When chlorosis is just beginning to develop, the leaves of plants acquire a yellowish tint, and the network of veins is still green. With severe chlorosis, the leaves brighten even more, become almost white, the veins of the leaf also brighten (not to be confused with variegated forms of plants, in which the leaves must by definition be yellow or white). The edges of the leaves begin to die off, the tips turn brown.

Chlorosis begins to manifest itself first on young, and then on old leaves. Sometimes, with a lack of iron, young shoots or tree tops dry up. Sometimes chlorosis can be confused with other plant diseases, for example, tomato ring spot virus.

Since chlorosis most often occurs on alkaline (calcareous) soils, it is necessary to apply fertilizers to the soil that acidify the soil, and thus iron becomes available and absorbed from the soil by plants: ammonia nitrogen - ammonium salts, nitrate nitrogen - potassium, calcium or sodium nitrate... The soil can be acidified with a weak solution of sulfuric acid (no more than 10 ml per 10 liters of water) or added to the soil colloidal sulfur... Do not forget to prepare such solutions only in plastic buckets.

To fix the situation, you can also use iron chelate... Such a chelated solution can be prepared even at home, for this you need boiled water, citric acid, iron vitriol.

Pour cooled boiled water into a three-liter jar. Dissolve about 12 grams of citric acid in this water and stir well until the acid crystals are completely dissolved, then add about 8 grams of ferrous sulfate to this solution. The result is a light orange "rusty" liquid that can be used to feed plants.

Excess potassium in the soil

When gardeners notice alarming symptoms such as leaf spots, wilting, or impaired growth, they believe it is caused by disease or pests, but there is another reason. Often, the improper development of plants is associated with the introduction of mineral substances in excess or, on the contrary, with a lack of them, what fertilizers a plant needs to correct such errors, you will learn from this article.


Causes of plant nutrition deficiency

Deficiency of macro- and microelements occurs even with proper feeding of plants. The reasons for nutritional deficiencies can be weather (heavy rains provoke leaching of some substances into deeper layers of the soil) undesirable soil pH (for example, excessive acidity reduces the bioavailability of calcium and magnesium) damage to the root system by pests or by loosening the soil.

Lack of nutrition can be the result of improper administration of one of the substances, for example, an excessive amount of potassium complicates the availability of magnesium for plants. Luckily, the deficit or excess of fertilizer for plants can be corrected.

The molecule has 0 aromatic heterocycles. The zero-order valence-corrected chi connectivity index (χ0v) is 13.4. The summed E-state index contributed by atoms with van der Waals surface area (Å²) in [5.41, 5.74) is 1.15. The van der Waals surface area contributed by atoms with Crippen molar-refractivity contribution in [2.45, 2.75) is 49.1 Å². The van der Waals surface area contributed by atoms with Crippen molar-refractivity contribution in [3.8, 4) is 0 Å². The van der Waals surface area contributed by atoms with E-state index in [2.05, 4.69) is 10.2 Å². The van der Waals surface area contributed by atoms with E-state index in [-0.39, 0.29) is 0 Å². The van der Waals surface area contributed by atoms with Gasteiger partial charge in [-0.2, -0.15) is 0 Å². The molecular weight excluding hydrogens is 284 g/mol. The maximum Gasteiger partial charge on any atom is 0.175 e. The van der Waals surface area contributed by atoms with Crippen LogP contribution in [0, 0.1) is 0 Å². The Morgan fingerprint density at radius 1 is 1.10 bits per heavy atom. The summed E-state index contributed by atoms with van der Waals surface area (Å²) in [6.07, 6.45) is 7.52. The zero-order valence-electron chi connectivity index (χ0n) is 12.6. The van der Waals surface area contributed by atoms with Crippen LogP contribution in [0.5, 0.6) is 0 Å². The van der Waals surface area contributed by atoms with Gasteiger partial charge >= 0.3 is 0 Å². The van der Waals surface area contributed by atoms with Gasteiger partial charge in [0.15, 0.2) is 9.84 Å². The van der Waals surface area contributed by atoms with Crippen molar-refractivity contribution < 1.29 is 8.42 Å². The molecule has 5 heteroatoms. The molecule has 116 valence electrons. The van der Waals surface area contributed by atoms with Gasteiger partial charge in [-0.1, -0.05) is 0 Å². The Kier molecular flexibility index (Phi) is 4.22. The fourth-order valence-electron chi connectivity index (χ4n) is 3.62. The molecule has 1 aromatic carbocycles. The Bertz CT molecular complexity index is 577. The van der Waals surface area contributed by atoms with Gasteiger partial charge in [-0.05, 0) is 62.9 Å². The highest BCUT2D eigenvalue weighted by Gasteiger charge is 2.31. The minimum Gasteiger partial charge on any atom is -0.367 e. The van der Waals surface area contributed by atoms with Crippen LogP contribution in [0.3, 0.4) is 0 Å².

Common mistakes

The role of fertilizers in plant life is known to everyone, it is not only health for horticultural crops, but also a good harvest for the gardener. Unfortunately, fertilizers do not always give a positive result. How to use fertilizers correctly? Check out common mistakes:

  • High dosage of fertilizer - always follow the fertilizer manufacturer's directions, excess leads to poor root uptake of other micronutrients.
  • Early or late fertilization - the timing of fertilization is different, for example, nitrogen fertilization is applied only until mid-summer. Fast-acting fertilizers are applied (liquid) in mid-May, slow-acting fertilizers in April, organic fertilizers are recommended for use in autumn.
  • Use of expired fertilizers - after the expiration date, the useful properties of fertilizers become ineffective and toxic.
  • Uneven distribution of fertilizing and fertilization - watering or distribution of dry fertilizer should be uniform, this will help to avoid excess or deficiency of minerals in different parts of the garden.

The effect of fertilizers on plant growth is quite high, especially nitrogen. With a nitrogen deficiency, plants grow slowly, and the leaves turn yellow, some parts of the plants turn pink. Nitrogen fertilizers will replenish the deficit, depending on the need for acidification of the soil, ammonium sulfate (recommended for rhododendrons, azaleas, conifers and blueberries) or ammonium nitrate is used, liquid fertilizer from nettle is also suitable for this purpose, in addition to nitrogen, nettle will provide plants with potassium.

An excess of nitrogen, especially in combination with a lack of phosphorus, potassium and watering, is very dangerous, plants grow actively to the detriment of flowering and fruiting, in autumn the plants weaken and become not resistant to frost, taking into account all this, we note that nitrogen fertilization is carried out only until July. The fight against excess nitrogen consists in good watering (water flushes nitrogen out of the soil) and the introduction of phosphorus and potassium fertilizers.


The demand for this component in plants increases during flowering and fruiting, phosphorus is also necessary for the development of the root system. If there is a deficiency of phosphorus, plant growth slows down, leaves become stiff and purple, plants bloom less.

Superphosphate will help eliminate the deficiency, but the absorption of phosphorus by plants is reduced on acidic soils and when applied simultaneously with nitrogen fertilizers. The availability of phosphorus is badly affected by temperatures below 13 ° C and the pH level below 6-7 in these cases, it is absorbed only by 40%.